Seminar - Understanding disease heterogeneity to support development of novel infectious disease therapies
presents a seminar by:
Our research aims to better understand the molecular basis underlying patient heterogeneity to support the development of novel drugs for hospitalized S. aureus and influenza virus infections. My talk will focus on our identification of three immune correlates of disease severity: a genetic risk allele that impairs antiviral immunity, a module of serum cytokines that can regulate neutrophils, and a blood gene signature of immature neutrophils. Altered neutrophil phenotypes observed during infection have relevance to chronic inflammatory diseases such as chronic obstructive pulmonary disease and lupus. The discovery of prognostic biomarkers of severe clinical outcomes could identify patients who are most likely to benefit from novel anti-infective therapies.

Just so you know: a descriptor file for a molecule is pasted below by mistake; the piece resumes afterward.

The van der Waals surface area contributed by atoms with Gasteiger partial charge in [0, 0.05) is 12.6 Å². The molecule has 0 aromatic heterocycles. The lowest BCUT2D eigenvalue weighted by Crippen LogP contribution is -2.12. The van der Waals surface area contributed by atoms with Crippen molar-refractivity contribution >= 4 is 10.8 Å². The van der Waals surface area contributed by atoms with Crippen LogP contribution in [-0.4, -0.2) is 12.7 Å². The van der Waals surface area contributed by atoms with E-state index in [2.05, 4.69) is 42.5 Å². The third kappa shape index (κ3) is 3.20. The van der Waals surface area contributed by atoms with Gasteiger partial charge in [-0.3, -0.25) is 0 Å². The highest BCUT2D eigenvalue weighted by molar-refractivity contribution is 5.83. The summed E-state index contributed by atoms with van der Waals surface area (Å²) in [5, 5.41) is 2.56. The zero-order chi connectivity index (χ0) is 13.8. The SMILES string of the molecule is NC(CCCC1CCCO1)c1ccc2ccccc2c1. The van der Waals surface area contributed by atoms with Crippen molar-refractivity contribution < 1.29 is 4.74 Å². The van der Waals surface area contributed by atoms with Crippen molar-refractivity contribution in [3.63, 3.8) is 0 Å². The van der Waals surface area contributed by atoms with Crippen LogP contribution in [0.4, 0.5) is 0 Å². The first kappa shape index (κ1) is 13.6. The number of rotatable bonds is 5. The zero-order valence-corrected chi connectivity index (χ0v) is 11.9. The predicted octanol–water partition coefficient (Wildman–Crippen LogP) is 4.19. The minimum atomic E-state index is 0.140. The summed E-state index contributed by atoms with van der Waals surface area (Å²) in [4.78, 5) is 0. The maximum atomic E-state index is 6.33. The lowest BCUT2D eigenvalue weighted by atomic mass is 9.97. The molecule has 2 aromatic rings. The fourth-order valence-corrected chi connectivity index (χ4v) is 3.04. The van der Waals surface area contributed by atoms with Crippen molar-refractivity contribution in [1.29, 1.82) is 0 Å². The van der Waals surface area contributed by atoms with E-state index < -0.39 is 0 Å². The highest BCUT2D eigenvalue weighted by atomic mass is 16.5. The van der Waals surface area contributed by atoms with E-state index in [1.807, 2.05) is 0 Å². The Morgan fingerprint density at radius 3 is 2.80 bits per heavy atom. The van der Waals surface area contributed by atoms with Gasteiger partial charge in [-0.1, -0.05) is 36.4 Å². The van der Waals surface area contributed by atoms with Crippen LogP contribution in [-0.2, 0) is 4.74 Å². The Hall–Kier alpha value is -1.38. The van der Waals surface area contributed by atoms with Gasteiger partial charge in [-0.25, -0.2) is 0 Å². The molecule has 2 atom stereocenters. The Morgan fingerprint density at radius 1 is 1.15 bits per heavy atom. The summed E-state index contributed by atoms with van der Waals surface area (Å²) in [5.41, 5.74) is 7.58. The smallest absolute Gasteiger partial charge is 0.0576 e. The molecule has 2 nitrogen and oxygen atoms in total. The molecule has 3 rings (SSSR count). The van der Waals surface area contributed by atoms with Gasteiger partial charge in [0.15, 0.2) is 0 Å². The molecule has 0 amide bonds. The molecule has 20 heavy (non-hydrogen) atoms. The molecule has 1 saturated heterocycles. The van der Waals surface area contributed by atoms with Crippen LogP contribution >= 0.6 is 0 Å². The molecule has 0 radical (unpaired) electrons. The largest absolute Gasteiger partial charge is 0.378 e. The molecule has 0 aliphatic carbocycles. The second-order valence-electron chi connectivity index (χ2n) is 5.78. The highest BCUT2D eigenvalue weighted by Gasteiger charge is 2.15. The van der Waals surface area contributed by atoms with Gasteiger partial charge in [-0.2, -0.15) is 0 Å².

The Department of Microbiology and Immunology